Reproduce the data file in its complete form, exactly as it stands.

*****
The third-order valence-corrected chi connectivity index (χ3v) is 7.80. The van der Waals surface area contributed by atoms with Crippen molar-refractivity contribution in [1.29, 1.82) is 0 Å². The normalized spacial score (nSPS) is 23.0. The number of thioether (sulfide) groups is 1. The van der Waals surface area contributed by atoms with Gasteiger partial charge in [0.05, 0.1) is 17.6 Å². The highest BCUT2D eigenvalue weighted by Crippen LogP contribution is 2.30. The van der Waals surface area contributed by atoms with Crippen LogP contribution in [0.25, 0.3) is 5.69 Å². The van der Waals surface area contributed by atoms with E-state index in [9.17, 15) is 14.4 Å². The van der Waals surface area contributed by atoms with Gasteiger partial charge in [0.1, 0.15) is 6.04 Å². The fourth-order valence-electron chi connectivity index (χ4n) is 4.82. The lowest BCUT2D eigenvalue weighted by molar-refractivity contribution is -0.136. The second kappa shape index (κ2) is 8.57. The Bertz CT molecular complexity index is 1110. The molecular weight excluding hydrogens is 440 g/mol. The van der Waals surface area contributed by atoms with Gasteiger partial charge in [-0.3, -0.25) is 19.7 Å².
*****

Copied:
The third-order valence-corrected chi connectivity index (χ3v) is 7.80. The van der Waals surface area contributed by atoms with Crippen molar-refractivity contribution in [1.29, 1.82) is 0 Å². The normalized spacial score (nSPS) is 23.0. The number of thioether (sulfide) groups is 1. The van der Waals surface area contributed by atoms with Gasteiger partial charge in [0.05, 0.1) is 17.6 Å². The highest BCUT2D eigenvalue weighted by Crippen LogP contribution is 2.30. The van der Waals surface area contributed by atoms with Crippen LogP contribution in [0.25, 0.3) is 5.69 Å². The van der Waals surface area contributed by atoms with E-state index in [9.17, 15) is 14.4 Å². The van der Waals surface area contributed by atoms with Gasteiger partial charge in [0.1, 0.15) is 6.04 Å². The fourth-order valence-electron chi connectivity index (χ4n) is 4.82. The lowest BCUT2D eigenvalue weighted by molar-refractivity contribution is -0.136. The second kappa shape index (κ2) is 8.57. The Bertz CT molecular complexity index is 1110. The molecular weight excluding hydrogens is 440 g/mol. The van der Waals surface area contributed by atoms with Gasteiger partial charge in [-0.3, -0.25) is 19.7 Å².